I took a deep breath and relaxed my face. Maria was not as mature as I had thought. “We’ve been listening to her, Maria.” I smiled to diffuse her eyes. “How often do you think somebody has actually listened to her before? Not tried to change her, warn her, or use her?” I softened my expression even more. “The initial step in any change is actually hearing what the other person has to say. Hearing what she thinks and why. Listening; not judging. Not continually interfering, continually trying to impose our idea of the world on her.”

Maria’s whole demeanour tensed with the injustice of it all. “But we didn’t even get a chance to listen! She walked out of here before…”

“Before I had a chance to advise her? Tell her what she should do?” I shook my head slowly.


“But sometimes we have to be patient, Maria. Advise when asked; help when needed.” I shrugged to indicate how hard that was. “She may never change –never want to change. We need to try to understand that… Understand her.”

I don’t think Maria understood; I don’t think she felt her own opinion was acknowledged either. I could tell that in her eyes, I had failed as a doctor. Failed as a person. I had committed with her the same sin that I had committed with Janet: not acting on what I had heard.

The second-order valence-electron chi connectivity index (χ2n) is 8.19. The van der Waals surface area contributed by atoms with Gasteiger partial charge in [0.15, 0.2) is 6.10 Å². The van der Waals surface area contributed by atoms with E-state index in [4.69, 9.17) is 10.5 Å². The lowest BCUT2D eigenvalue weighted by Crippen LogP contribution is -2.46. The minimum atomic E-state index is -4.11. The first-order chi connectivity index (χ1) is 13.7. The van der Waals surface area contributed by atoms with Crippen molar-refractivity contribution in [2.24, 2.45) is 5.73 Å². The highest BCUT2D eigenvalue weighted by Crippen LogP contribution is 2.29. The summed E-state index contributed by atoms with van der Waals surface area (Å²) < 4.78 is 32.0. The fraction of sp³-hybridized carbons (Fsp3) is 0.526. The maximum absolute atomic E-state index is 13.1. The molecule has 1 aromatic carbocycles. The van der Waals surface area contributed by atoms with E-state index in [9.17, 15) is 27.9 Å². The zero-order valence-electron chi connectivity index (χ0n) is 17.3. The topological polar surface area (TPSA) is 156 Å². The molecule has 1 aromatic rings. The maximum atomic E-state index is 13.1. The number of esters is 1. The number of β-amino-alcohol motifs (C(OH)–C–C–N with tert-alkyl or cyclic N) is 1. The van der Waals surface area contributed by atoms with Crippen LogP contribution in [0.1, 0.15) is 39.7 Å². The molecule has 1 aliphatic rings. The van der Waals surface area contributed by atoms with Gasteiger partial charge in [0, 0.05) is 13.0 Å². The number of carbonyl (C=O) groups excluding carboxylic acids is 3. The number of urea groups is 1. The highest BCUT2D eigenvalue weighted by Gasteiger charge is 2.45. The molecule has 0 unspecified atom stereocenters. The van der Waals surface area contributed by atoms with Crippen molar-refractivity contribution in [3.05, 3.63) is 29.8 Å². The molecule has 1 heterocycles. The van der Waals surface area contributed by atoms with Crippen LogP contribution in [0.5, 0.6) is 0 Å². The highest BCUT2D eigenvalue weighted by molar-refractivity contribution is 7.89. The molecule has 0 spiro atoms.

Maybe she’s right; maybe one’s own principles should be subsumed in those generally held by a society. And yet… And yet I can’t help thinking of Shakespeare again -this time, Polonius in Hamlet: This above all: to thine own self be true, and it must follow, as the night the day, thou canst not then be false to any man… –or woman, in this case

If age has taught me anything, it is that we live in our own worlds for a reason… I think we must sit with the door open. And if Janet wanders back..? Well, I will be here.

A Patient Named Cindy

I enjoyed Cindy (not her real name); how could I not? Short, plump, with uncertain hair of indescribable colour that was tossed on her head like a salad begging for dressing, she captured my interest the first time I saw her in the waiting room.